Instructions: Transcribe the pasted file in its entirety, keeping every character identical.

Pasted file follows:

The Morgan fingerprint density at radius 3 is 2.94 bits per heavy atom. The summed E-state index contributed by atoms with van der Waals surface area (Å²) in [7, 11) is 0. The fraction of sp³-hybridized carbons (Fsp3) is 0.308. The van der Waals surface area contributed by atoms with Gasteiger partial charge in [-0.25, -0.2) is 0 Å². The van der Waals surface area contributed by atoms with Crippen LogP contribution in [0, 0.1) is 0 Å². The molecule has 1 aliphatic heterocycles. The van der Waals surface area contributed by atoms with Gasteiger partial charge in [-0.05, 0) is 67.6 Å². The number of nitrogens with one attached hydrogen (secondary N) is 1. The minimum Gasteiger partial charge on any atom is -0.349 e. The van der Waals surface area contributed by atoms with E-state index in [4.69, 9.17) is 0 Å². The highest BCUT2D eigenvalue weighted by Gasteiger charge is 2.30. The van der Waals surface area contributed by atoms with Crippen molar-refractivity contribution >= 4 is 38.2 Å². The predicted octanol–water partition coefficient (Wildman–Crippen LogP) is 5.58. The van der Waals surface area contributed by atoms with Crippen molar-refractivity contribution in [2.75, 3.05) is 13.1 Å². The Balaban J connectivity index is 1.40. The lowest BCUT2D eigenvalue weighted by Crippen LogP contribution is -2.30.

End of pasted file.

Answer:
The Morgan fingerprint density at radius 3 is 2.94 bits per heavy atom. The summed E-state index contributed by atoms with van der Waals surface area (Å²) in [7, 11) is 0. The fraction of sp³-hybridized carbons (Fsp3) is 0.308. The van der Waals surface area contributed by atoms with Gasteiger partial charge in [-0.25, -0.2) is 0 Å². The van der Waals surface area contributed by atoms with Crippen LogP contribution in [0, 0.1) is 0 Å². The molecule has 1 aliphatic heterocycles. The van der Waals surface area contributed by atoms with Gasteiger partial charge in [-0.05, 0) is 67.6 Å². The number of nitrogens with one attached hydrogen (secondary N) is 1. The minimum Gasteiger partial charge on any atom is -0.349 e. The van der Waals surface area contributed by atoms with E-state index in [4.69, 9.17) is 0 Å². The highest BCUT2D eigenvalue weighted by Gasteiger charge is 2.30. The van der Waals surface area contributed by atoms with Crippen molar-refractivity contribution >= 4 is 38.2 Å². The predicted octanol–water partition coefficient (Wildman–Crippen LogP) is 5.58. The van der Waals surface area contributed by atoms with Crippen molar-refractivity contribution in [2.75, 3.05) is 13.1 Å². The Balaban J connectivity index is 1.40. The lowest BCUT2D eigenvalue weighted by Crippen LogP contribution is -2.30.